Some time ago, a brilliant novelist coined a convenient catch-phrase in the term "explosive truths". If the present heated controversy centering about the choice of the 1924 Pulitzer Prize Play may be taken as a criterion, Professor William Lyon Phelps, who acted on the original committee of selection, has given the expression new life. His statement that the choice of the committee, "The Show Off", was subsequently rejected by the Columbia Advisory Board in favor of "Hell Bent fer Heaven", while interesting and provocative of much discussion, seems in view of subsequent developments to have been hardly tactful.
When one considers that the Advisory Board was quite within its rights in rejecting the committee's recommendation, and that their decision was based partly on the representations of so noted a critic as Dr. Brander Matthews, the necessity for Professor Phelps' disclosures is not immediately apparent. They have been the occasion of much recriminatory comment, both undignified and quite purposeless, which might have been avoided by the maintenance of diplomatic and at the same time a thoroughly honest silence.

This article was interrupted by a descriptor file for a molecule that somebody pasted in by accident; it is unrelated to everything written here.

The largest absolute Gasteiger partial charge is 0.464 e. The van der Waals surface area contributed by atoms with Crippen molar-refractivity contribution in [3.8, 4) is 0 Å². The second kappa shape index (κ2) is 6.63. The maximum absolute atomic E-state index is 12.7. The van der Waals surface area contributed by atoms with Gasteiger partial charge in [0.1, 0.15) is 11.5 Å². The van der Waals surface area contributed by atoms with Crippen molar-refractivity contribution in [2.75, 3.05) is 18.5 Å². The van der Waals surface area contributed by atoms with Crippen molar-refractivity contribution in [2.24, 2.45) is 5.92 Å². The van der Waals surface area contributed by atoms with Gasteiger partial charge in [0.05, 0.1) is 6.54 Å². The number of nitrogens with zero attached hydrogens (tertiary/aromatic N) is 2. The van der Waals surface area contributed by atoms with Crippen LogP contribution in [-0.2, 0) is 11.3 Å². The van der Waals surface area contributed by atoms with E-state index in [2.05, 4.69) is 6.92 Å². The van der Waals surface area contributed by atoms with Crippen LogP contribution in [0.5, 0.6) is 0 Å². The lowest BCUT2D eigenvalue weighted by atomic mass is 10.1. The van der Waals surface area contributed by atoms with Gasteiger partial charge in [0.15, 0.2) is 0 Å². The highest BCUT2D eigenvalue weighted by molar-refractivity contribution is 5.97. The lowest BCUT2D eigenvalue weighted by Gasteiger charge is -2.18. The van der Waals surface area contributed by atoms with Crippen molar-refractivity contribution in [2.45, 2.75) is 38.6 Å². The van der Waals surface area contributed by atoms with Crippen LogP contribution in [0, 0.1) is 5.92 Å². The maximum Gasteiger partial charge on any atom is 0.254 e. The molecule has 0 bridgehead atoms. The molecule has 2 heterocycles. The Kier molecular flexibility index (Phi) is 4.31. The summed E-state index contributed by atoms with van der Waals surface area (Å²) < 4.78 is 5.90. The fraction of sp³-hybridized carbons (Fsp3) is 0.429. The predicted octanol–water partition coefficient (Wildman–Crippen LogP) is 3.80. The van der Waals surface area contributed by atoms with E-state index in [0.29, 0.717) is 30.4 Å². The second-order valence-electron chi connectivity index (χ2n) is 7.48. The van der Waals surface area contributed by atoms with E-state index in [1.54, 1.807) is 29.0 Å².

Of Professor Phelps' two colleagues, Mr. Owen Johnson has given out a statement which, if correctly quoted, is, to say the least, surprising. The thought that either Dr. Matthews or the Advisory Board would be influenced in their decision by the fact that the author of the play ultimately chosen for distinction was a Columbia professor is neither convincing nor worthy a man of Mr. Johnson's established reputation. Mr. Clayton Bamilton's summary of the situation, however, seems eminently fair. The choice of Dr. Matthews and the Advisory Board is no more open to the charge of favoritism than is the championing by Professor Phelps, on the first ballot of the selection committee, of "The Changelings", which was written by a Yale man. The courtesy of consultation might have been extended to the committee; but the fact that its choice was rejected is not in itself a valid reason for all the innuendo and retort which has subsequently arisen.